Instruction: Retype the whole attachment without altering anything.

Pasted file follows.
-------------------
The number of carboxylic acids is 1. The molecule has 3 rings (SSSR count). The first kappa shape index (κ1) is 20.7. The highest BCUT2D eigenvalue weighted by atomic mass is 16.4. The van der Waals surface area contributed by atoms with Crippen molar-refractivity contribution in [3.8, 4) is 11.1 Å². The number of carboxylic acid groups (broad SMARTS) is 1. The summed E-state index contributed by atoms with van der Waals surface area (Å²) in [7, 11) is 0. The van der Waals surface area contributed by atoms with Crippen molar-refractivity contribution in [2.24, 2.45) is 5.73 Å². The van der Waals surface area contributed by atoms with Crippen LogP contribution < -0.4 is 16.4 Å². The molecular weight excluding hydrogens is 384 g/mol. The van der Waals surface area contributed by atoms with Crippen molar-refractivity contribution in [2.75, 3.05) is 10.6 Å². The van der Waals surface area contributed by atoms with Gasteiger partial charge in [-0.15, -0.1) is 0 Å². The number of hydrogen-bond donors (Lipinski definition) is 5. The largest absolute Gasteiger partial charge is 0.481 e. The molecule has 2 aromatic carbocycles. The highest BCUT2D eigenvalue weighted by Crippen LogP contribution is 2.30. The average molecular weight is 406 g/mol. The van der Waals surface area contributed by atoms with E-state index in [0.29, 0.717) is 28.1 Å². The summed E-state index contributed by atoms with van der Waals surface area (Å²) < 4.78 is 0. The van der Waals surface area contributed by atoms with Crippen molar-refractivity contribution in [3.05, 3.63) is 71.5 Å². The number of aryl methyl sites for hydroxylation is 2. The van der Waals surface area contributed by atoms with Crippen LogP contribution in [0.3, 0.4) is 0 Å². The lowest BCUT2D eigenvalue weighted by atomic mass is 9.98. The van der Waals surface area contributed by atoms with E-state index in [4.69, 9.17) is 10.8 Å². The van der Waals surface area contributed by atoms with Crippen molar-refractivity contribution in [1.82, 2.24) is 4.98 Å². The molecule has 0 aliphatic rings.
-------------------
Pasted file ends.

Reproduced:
The number of carboxylic acids is 1. The molecule has 3 rings (SSSR count). The first kappa shape index (κ1) is 20.7. The highest BCUT2D eigenvalue weighted by atomic mass is 16.4. The van der Waals surface area contributed by atoms with Crippen molar-refractivity contribution in [3.8, 4) is 11.1 Å². The number of carboxylic acid groups (broad SMARTS) is 1. The summed E-state index contributed by atoms with van der Waals surface area (Å²) in [7, 11) is 0. The van der Waals surface area contributed by atoms with Crippen molar-refractivity contribution in [2.24, 2.45) is 5.73 Å². The van der Waals surface area contributed by atoms with Crippen LogP contribution < -0.4 is 16.4 Å². The molecular weight excluding hydrogens is 384 g/mol. The van der Waals surface area contributed by atoms with Crippen molar-refractivity contribution in [2.75, 3.05) is 10.6 Å². The van der Waals surface area contributed by atoms with Gasteiger partial charge in [-0.15, -0.1) is 0 Å². The number of hydrogen-bond donors (Lipinski definition) is 5. The largest absolute Gasteiger partial charge is 0.481 e. The molecule has 2 aromatic carbocycles. The highest BCUT2D eigenvalue weighted by Crippen LogP contribution is 2.30. The average molecular weight is 406 g/mol. The van der Waals surface area contributed by atoms with E-state index in [0.29, 0.717) is 28.1 Å². The summed E-state index contributed by atoms with van der Waals surface area (Å²) < 4.78 is 0. The van der Waals surface area contributed by atoms with Crippen molar-refractivity contribution in [3.05, 3.63) is 71.5 Å². The number of aryl methyl sites for hydroxylation is 2. The van der Waals surface area contributed by atoms with Crippen LogP contribution in [0.3, 0.4) is 0 Å². The lowest BCUT2D eigenvalue weighted by atomic mass is 9.98. The van der Waals surface area contributed by atoms with E-state index in [4.69, 9.17) is 10.8 Å². The van der Waals surface area contributed by atoms with Crippen molar-refractivity contribution in [1.82, 2.24) is 4.98 Å². The molecule has 0 aliphatic rings.